• Wednesday, April 17, 2024
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Why Kwara withdrew from Fitch, by Ahmed


  The Kwara State governor, Abdulfatah Ahmed, says the state government withdrew from ratings agency, Fitch, because the annual rating was no longer required for any major financial transaction.

Speaking on a monthly interactive programme, ‘The Governor Explains’, Governor Ahmed said Kwara State invited Fitch to rate the state as a prelude to raising funds from the capital market in 2008/9 and to benchmark against best practices in financial management.

“We decided as a state when we were going to issue a bond in the capital market to explore the possibility of not only accessing the capital market but also showcasing ourselves to the world as benchmarking against best practices”, he emphasised.

Governor Ahmed, who said that Kwara State was the first in Nigeria to be rated by Fitch, noted that the invitation was on transactional basis, adding that the state decided not to renew the annual rating this year.

“If you want to continue to be rated you pay for it and continue to submit data which will be analysed. We did it up till last year. We now feel that since we don’t have any major thing we require the rating results for now we can step it down this year”.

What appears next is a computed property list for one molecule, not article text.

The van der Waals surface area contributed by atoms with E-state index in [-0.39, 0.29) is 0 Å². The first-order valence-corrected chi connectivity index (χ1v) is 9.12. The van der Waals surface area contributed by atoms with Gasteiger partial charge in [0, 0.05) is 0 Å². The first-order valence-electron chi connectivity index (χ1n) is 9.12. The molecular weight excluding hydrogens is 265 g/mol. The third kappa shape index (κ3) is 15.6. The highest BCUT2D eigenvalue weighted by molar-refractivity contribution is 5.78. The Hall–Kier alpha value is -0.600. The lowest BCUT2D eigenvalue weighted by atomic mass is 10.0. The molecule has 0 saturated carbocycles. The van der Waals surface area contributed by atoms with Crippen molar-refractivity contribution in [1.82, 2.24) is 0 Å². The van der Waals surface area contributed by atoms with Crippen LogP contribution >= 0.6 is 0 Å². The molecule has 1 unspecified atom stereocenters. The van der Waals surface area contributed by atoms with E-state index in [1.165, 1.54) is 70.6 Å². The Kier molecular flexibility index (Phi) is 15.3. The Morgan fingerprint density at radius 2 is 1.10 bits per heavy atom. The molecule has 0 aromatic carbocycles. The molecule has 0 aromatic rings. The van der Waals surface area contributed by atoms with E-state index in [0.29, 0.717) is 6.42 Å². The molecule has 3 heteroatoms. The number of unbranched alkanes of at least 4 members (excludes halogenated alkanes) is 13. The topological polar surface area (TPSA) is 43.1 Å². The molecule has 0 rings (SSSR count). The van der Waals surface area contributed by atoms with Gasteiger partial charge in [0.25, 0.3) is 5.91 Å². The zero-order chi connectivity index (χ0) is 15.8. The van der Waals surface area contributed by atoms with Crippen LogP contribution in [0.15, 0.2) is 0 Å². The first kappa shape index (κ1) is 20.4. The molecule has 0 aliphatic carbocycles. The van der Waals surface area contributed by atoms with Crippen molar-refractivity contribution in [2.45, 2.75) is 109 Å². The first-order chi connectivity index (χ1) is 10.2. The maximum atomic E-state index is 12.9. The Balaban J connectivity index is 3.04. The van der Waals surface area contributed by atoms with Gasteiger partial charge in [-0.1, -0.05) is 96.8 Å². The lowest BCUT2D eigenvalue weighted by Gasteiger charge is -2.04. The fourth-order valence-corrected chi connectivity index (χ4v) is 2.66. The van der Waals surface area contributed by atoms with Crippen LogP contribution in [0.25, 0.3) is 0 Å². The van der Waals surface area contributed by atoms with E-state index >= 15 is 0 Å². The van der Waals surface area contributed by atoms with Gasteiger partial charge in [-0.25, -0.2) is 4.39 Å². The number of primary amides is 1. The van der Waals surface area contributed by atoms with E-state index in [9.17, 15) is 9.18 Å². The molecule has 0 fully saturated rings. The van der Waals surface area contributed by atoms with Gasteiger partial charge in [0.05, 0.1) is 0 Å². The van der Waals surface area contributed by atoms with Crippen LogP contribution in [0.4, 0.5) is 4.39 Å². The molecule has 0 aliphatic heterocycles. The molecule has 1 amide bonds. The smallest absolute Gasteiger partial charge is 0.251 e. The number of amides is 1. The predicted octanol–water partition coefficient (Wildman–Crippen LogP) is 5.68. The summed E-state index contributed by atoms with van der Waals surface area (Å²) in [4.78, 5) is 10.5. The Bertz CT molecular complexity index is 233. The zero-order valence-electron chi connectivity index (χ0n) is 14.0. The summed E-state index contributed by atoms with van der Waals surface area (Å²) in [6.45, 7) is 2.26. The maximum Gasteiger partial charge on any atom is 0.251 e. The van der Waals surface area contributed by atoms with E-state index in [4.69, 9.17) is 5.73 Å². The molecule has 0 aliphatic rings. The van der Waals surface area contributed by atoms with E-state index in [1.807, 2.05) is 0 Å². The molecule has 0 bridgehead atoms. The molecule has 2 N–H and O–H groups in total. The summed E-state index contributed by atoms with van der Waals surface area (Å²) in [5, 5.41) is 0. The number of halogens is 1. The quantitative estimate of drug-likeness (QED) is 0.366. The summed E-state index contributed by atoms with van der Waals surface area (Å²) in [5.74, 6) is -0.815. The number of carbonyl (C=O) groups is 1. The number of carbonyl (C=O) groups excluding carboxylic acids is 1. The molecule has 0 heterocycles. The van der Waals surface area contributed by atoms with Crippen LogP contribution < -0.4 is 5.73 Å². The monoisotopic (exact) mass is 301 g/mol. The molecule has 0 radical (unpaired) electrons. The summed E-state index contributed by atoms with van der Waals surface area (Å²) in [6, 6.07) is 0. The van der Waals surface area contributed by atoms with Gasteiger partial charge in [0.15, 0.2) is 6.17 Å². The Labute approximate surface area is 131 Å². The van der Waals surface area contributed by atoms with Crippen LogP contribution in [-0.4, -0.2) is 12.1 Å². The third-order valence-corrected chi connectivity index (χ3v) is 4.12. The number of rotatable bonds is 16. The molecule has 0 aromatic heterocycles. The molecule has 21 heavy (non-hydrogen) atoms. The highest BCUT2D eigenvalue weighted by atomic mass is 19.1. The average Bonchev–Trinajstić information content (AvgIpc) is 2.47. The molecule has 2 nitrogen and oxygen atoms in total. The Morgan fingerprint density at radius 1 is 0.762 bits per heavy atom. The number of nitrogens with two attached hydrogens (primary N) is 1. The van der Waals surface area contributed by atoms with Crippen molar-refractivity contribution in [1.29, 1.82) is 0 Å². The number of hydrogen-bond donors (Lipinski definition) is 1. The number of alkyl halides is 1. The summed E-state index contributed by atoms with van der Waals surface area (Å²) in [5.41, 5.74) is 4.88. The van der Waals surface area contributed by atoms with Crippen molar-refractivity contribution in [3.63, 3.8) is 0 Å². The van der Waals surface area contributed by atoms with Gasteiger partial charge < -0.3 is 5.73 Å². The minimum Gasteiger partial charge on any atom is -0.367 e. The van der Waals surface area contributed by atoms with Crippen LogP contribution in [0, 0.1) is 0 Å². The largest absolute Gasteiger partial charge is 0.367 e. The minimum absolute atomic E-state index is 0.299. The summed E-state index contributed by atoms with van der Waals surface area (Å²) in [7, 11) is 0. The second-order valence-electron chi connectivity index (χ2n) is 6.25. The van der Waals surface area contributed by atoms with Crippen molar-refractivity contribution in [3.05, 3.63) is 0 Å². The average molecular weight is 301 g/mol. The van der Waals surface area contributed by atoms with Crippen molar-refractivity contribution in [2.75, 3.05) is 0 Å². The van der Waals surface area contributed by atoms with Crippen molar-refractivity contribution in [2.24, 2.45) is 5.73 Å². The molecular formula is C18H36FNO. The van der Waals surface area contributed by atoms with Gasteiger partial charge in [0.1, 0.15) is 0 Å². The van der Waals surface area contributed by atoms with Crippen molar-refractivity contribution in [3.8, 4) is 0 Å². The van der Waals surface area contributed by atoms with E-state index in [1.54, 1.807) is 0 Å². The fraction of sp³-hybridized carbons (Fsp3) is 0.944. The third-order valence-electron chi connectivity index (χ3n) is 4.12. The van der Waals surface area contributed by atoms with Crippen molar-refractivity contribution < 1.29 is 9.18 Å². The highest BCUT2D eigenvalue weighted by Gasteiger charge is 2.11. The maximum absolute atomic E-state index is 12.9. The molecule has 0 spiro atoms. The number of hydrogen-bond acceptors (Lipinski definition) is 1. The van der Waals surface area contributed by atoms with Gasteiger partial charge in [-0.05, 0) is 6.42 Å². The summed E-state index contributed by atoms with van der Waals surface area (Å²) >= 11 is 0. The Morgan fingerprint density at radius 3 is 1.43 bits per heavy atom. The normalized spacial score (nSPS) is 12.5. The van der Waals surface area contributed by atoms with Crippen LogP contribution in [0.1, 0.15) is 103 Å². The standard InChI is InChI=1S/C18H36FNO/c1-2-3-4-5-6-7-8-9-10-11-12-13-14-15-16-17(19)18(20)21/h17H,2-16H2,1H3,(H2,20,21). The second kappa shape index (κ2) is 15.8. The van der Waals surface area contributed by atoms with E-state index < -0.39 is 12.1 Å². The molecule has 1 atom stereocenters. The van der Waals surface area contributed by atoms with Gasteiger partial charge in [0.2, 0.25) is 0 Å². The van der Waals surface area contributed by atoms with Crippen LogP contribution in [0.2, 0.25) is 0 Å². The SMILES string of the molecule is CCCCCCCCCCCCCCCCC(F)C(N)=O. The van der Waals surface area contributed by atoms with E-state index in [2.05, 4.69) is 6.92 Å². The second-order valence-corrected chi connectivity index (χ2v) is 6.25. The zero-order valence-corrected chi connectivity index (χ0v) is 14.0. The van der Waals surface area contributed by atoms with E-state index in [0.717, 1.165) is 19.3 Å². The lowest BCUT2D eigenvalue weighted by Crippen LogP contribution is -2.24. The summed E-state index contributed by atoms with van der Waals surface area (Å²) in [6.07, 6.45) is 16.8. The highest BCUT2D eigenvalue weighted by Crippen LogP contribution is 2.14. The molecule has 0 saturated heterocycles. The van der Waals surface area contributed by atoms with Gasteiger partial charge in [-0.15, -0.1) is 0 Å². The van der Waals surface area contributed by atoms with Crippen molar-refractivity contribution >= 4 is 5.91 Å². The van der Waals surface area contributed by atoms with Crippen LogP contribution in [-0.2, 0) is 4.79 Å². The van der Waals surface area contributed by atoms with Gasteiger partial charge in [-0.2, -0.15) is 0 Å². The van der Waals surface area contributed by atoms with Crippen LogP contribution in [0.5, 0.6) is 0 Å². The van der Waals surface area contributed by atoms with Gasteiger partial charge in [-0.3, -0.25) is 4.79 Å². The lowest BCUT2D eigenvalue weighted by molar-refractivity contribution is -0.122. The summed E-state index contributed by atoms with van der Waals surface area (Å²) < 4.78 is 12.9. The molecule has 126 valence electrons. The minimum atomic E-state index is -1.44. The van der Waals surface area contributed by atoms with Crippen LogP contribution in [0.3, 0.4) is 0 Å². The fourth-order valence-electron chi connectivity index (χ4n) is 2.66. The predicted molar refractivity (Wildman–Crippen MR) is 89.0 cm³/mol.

The governor explained that the withdrawal from Fitch rating has nothing to do with the state’s financial standing. According to him, “For those who don’t understand, it has nothing to do with our efficiency as a government. What it tells you is that we do not need that rating to do anything this year”. Besides, Fitch is not registered with the Securities and Exchange Commission (SEC) and could therefore not have rated our bond”.

On whether the state would opt for more loans on the maturity of the present bond to finance infrastructural projects, Governor Ahmed asserted that securing loans for infrastructural development was expedient for a government committed to making life better for the people.

In response to a caller’s suggestion of regional integration between Kwara and its neighbouring states, Governor Ahmed said his administration was ready to cooperate with states and organisations that share similar strengths and advantages with Kwara State for the economic development of the region.

He, however, noted that political considerations hinder efforts that could boost cooperation. According to him, “Unfortunately, we find it difficult to separate politics from economic activities. Ordinarily, we should be having economic integration, but because there has been too much partisan consideration there is hardly any platform for cooperation”.